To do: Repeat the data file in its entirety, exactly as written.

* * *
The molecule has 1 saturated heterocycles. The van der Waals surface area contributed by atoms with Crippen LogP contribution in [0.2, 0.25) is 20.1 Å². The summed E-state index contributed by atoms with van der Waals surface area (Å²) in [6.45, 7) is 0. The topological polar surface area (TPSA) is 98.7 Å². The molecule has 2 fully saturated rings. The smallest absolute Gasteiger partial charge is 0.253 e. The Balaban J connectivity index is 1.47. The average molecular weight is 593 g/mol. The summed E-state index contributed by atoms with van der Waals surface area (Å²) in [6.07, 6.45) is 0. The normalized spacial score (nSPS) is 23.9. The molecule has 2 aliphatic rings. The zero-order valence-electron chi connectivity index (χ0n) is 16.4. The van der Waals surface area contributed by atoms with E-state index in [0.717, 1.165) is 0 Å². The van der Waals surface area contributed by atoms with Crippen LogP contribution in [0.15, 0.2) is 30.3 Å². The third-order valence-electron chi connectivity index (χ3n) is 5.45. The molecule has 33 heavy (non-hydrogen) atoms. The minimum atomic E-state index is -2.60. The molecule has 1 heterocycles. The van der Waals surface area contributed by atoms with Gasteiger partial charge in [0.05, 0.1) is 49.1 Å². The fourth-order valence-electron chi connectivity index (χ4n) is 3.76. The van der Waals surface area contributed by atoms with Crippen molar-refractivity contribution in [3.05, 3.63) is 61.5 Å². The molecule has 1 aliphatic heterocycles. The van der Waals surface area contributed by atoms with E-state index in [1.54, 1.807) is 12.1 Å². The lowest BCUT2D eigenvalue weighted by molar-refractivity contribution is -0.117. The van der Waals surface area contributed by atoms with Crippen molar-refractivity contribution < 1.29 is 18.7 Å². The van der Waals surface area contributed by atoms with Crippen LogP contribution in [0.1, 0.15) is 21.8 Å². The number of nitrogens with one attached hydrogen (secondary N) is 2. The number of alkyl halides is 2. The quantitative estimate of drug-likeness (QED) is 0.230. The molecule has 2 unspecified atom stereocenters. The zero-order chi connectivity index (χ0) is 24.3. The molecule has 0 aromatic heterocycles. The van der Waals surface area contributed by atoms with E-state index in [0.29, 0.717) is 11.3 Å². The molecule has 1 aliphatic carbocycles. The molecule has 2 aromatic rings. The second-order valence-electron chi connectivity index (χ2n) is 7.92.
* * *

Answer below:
The molecule has 1 saturated heterocycles. The van der Waals surface area contributed by atoms with Crippen LogP contribution in [0.2, 0.25) is 20.1 Å². The summed E-state index contributed by atoms with van der Waals surface area (Å²) in [6.45, 7) is 0. The topological polar surface area (TPSA) is 98.7 Å². The molecule has 2 fully saturated rings. The smallest absolute Gasteiger partial charge is 0.253 e. The Balaban J connectivity index is 1.47. The average molecular weight is 593 g/mol. The summed E-state index contributed by atoms with van der Waals surface area (Å²) in [6.07, 6.45) is 0. The normalized spacial score (nSPS) is 23.9. The molecule has 2 aliphatic rings. The zero-order valence-electron chi connectivity index (χ0n) is 16.4. The van der Waals surface area contributed by atoms with E-state index in [0.717, 1.165) is 0 Å². The van der Waals surface area contributed by atoms with Crippen LogP contribution in [0.15, 0.2) is 30.3 Å². The third-order valence-electron chi connectivity index (χ3n) is 5.45. The molecule has 33 heavy (non-hydrogen) atoms. The minimum atomic E-state index is -2.60. The molecule has 1 heterocycles. The van der Waals surface area contributed by atoms with Gasteiger partial charge in [0.05, 0.1) is 49.1 Å². The fourth-order valence-electron chi connectivity index (χ4n) is 3.76. The van der Waals surface area contributed by atoms with Crippen molar-refractivity contribution in [3.05, 3.63) is 61.5 Å². The molecule has 1 aliphatic heterocycles. The van der Waals surface area contributed by atoms with E-state index in [1.54, 1.807) is 12.1 Å². The lowest BCUT2D eigenvalue weighted by molar-refractivity contribution is -0.117. The van der Waals surface area contributed by atoms with Crippen molar-refractivity contribution < 1.29 is 18.7 Å². The van der Waals surface area contributed by atoms with Crippen LogP contribution in [0.1, 0.15) is 21.8 Å². The number of nitrogens with one attached hydrogen (secondary N) is 2. The number of alkyl halides is 2. The quantitative estimate of drug-likeness (QED) is 0.230. The molecule has 2 unspecified atom stereocenters. The zero-order chi connectivity index (χ0) is 24.3. The molecule has 0 aromatic heterocycles. The van der Waals surface area contributed by atoms with E-state index in [0.29, 0.717) is 11.3 Å². The molecule has 1 aliphatic carbocycles. The molecule has 2 aromatic rings. The second-order valence-electron chi connectivity index (χ2n) is 7.92.